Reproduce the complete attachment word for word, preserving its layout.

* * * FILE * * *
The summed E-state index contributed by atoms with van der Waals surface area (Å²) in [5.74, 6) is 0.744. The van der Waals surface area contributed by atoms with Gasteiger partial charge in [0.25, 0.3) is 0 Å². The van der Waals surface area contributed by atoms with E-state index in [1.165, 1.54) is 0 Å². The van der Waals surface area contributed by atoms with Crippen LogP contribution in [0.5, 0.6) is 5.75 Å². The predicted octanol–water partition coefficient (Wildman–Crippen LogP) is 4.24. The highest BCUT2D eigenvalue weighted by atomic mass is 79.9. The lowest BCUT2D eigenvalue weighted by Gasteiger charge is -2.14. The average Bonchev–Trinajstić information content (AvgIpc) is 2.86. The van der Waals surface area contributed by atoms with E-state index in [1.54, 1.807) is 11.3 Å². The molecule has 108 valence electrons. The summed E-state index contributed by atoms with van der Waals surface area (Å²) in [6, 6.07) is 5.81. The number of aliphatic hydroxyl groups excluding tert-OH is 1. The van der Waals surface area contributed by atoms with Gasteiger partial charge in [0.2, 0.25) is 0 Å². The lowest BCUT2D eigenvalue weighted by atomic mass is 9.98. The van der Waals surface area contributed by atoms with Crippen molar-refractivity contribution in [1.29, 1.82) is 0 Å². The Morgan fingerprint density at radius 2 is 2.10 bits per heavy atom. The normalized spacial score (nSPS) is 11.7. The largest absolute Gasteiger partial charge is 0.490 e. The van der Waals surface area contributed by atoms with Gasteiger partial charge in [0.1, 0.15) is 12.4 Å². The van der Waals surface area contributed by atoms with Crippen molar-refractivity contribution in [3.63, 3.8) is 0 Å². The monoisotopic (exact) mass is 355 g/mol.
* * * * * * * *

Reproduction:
The summed E-state index contributed by atoms with van der Waals surface area (Å²) in [5.74, 6) is 0.744. The van der Waals surface area contributed by atoms with Gasteiger partial charge in [0.25, 0.3) is 0 Å². The van der Waals surface area contributed by atoms with E-state index in [1.165, 1.54) is 0 Å². The van der Waals surface area contributed by atoms with Crippen LogP contribution in [0.5, 0.6) is 5.75 Å². The predicted octanol–water partition coefficient (Wildman–Crippen LogP) is 4.24. The highest BCUT2D eigenvalue weighted by atomic mass is 79.9. The lowest BCUT2D eigenvalue weighted by Gasteiger charge is -2.14. The average Bonchev–Trinajstić information content (AvgIpc) is 2.86. The van der Waals surface area contributed by atoms with E-state index in [1.54, 1.807) is 11.3 Å². The molecule has 108 valence electrons. The summed E-state index contributed by atoms with van der Waals surface area (Å²) in [6, 6.07) is 5.81. The number of aliphatic hydroxyl groups excluding tert-OH is 1. The van der Waals surface area contributed by atoms with Gasteiger partial charge in [0.2, 0.25) is 0 Å². The lowest BCUT2D eigenvalue weighted by atomic mass is 9.98. The van der Waals surface area contributed by atoms with Crippen molar-refractivity contribution in [1.29, 1.82) is 0 Å². The Morgan fingerprint density at radius 2 is 2.10 bits per heavy atom. The normalized spacial score (nSPS) is 11.7. The largest absolute Gasteiger partial charge is 0.490 e. The van der Waals surface area contributed by atoms with Gasteiger partial charge in [0.1, 0.15) is 12.4 Å². The van der Waals surface area contributed by atoms with Crippen molar-refractivity contribution in [3.63, 3.8) is 0 Å². The monoisotopic (exact) mass is 355 g/mol.